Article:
The real pain of fibromyalgia
Imagine living your life day-to-day dealing with unpredictable pain and energy levels to the extent that you know in the back of your head those levels can change at any moment, and you may not be able to do things you want to and have committed to do.
And you don’t look sick to anyone who sees you on the street. In fact, some doctors have told you that the debilitating pain and energy level is not a medical condition at all. Some even think it’s made up. You just need to “tough it out.”
But your pain is real, and at times it is unbearable. Your energy level can shut you down without even a moment’s notice.
Such is the life of a person with fibromyalgia.
My wife, Michelle, first experienced symptoms of fibromyalgia in 2016 while we were living in New York City. Initially, we thought she might just be doing too much. She is a disabled veteran who wanted to volunteer as much as she could in our ministry in Brownsville, Brooklyn. It made sense that she might be pushing herself too hard.
But even as she slowed down a little, the symptoms continued — severe pain and fatigue. She started going to bed at 9 p.m.
That was probably when I started to get concerned. She had always enjoyed going out and doing things or staying up late into the night. She would laugh at me if I started yawning at 10 p.m.
It took months to get a diagnosis, because the only way to confirm fibromyalgia is to rule out everything else. There were many trips to the VA hospital in Manhattan for tests. Those trips usually led to her being wiped out for the rest of the day.
Finally, in October 2016, the diagnosis came. A VA doctor, who had a lot of experience with fibromyalgia patients, examined her to assess her pain level in 18 different areas of the body. Fibromyalgia is diagnosed if a patient has significant pain in 11 of the 18 spots. On that October day, Michelle had pain in 16 of the 18 spots.
She has been doing the things doctors have told her to do to deal with the pain and energy level ups and downs. She works out at the gym weekly — much more than I do. Still, it is a condition that doesn’t go away. We decided last year to move back to the South, where she could be in warmer temperatures and be able to drive a car instead of all the extra walking in NYC. It has helped.
Michelle describes fibromyalgia as, “All the nerves in my body are hyperactive.” They are constantly recognizing pain and leaving her body fatigued.
Her life is not in danger, and many who know her may not even notice when she is hurting and exhausted. She doesn’t look sick, but she lives with it every day.
Michelle likes to think of her energy level in terms of “spoons.” The idea is based on a story called “The Spoon Theory” by Christine Miserandino, who used spoons as symbols of the energy she has every day and how many spoons (energy) each task will cost her. Miserandino has lupus, another chronic pain condition. You can read more about the theory at https://butyoudontlooksick.com/articles/written-by-christine/the-spoon-theory/.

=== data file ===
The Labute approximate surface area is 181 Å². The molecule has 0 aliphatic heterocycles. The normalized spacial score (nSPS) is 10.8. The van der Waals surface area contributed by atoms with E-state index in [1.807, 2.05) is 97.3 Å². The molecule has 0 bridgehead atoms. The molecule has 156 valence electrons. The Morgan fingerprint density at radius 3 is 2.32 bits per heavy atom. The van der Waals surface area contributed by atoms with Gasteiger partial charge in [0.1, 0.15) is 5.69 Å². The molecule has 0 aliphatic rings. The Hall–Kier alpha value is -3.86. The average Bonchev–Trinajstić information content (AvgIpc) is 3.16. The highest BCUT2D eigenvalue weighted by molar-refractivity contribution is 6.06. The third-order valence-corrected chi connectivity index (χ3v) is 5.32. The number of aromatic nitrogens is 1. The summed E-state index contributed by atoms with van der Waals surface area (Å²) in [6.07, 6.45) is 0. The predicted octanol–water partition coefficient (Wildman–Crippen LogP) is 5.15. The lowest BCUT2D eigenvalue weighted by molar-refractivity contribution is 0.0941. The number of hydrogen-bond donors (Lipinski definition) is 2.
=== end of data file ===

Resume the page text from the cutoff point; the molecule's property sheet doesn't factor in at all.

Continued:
Michelle usually starts off her day with a good — but not unlimited — number of spoons. On good days, the spoons are plentiful and she is very active. Other days, the spoons seem to disappear more quickly. She is a person who pushes herself, so she will try to keep going. Eventually, she will run out of spoons and have to rest completely. The effects of fibromyalgia are so unpredictable.
I live with her every day and I don’t think I understand how difficult the pain and energy issues are. I know they are overwhelming. I see the pain in her eyes and it breaks my heart, but I don’t physically feel the pain.
And Michelle is not alone. There are millions of people in the United States dealing with the same struggles that Michelle faces in battling the invisible sickness that is fibromyalgia. Estimates are that 3-6 percent of the world’s 7 billion people wake up every day wondering how many spoons they will have to go through that day.
Saturday is Fibromyalgia Awareness Day, and many people who suffer from the condition will be wearing purple — the color symbolizing the condition. If you know someone with fibromyalgia, make sure to offer them some encouragement and a smile. Maybe you can even give them a purple spoon.
They will appreciate it.
Norm Cannada moved back to Oconee County after spending nearly three years in Brooklyn, N.Y. He is enjoying the journey adjusting back to small-town life and learning he doesn’t know everything as he grows older with his wife, Michelle.